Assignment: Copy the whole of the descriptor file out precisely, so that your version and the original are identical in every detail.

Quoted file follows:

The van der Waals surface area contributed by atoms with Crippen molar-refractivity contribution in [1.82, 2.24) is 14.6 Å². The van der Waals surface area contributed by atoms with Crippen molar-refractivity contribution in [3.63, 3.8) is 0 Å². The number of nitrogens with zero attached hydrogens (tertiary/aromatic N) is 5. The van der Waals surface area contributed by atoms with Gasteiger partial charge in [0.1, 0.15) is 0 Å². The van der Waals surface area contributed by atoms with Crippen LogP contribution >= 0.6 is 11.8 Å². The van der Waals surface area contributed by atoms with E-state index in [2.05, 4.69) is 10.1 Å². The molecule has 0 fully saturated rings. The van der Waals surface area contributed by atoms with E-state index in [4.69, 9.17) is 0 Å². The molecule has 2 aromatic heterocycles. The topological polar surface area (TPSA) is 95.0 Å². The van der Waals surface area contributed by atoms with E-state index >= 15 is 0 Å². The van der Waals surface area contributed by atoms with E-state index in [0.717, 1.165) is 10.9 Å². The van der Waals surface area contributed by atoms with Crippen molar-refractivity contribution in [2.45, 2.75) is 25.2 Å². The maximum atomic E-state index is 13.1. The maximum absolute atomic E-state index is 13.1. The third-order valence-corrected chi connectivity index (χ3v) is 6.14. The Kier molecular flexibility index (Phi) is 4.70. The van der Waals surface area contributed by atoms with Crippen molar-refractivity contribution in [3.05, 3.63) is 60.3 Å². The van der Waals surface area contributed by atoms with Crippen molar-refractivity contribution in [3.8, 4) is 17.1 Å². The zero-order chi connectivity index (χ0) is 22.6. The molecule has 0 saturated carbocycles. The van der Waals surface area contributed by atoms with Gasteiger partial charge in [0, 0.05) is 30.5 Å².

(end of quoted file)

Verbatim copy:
The van der Waals surface area contributed by atoms with Crippen molar-refractivity contribution in [1.82, 2.24) is 14.6 Å². The van der Waals surface area contributed by atoms with Crippen molar-refractivity contribution in [3.63, 3.8) is 0 Å². The number of nitrogens with zero attached hydrogens (tertiary/aromatic N) is 5. The van der Waals surface area contributed by atoms with Gasteiger partial charge in [0.1, 0.15) is 0 Å². The van der Waals surface area contributed by atoms with Crippen LogP contribution >= 0.6 is 11.8 Å². The van der Waals surface area contributed by atoms with E-state index in [2.05, 4.69) is 10.1 Å². The molecule has 0 fully saturated rings. The van der Waals surface area contributed by atoms with E-state index in [4.69, 9.17) is 0 Å². The molecule has 2 aromatic heterocycles. The topological polar surface area (TPSA) is 95.0 Å². The van der Waals surface area contributed by atoms with E-state index >= 15 is 0 Å². The van der Waals surface area contributed by atoms with E-state index in [0.717, 1.165) is 10.9 Å². The van der Waals surface area contributed by atoms with Crippen molar-refractivity contribution in [2.45, 2.75) is 25.2 Å². The maximum atomic E-state index is 13.1. The maximum absolute atomic E-state index is 13.1. The third-order valence-corrected chi connectivity index (χ3v) is 6.14. The Kier molecular flexibility index (Phi) is 4.70. The van der Waals surface area contributed by atoms with Crippen molar-refractivity contribution in [3.05, 3.63) is 60.3 Å². The van der Waals surface area contributed by atoms with Crippen molar-refractivity contribution in [3.8, 4) is 17.1 Å². The zero-order chi connectivity index (χ0) is 22.6. The molecule has 0 saturated carbocycles. The van der Waals surface area contributed by atoms with Gasteiger partial charge in [0, 0.05) is 30.5 Å².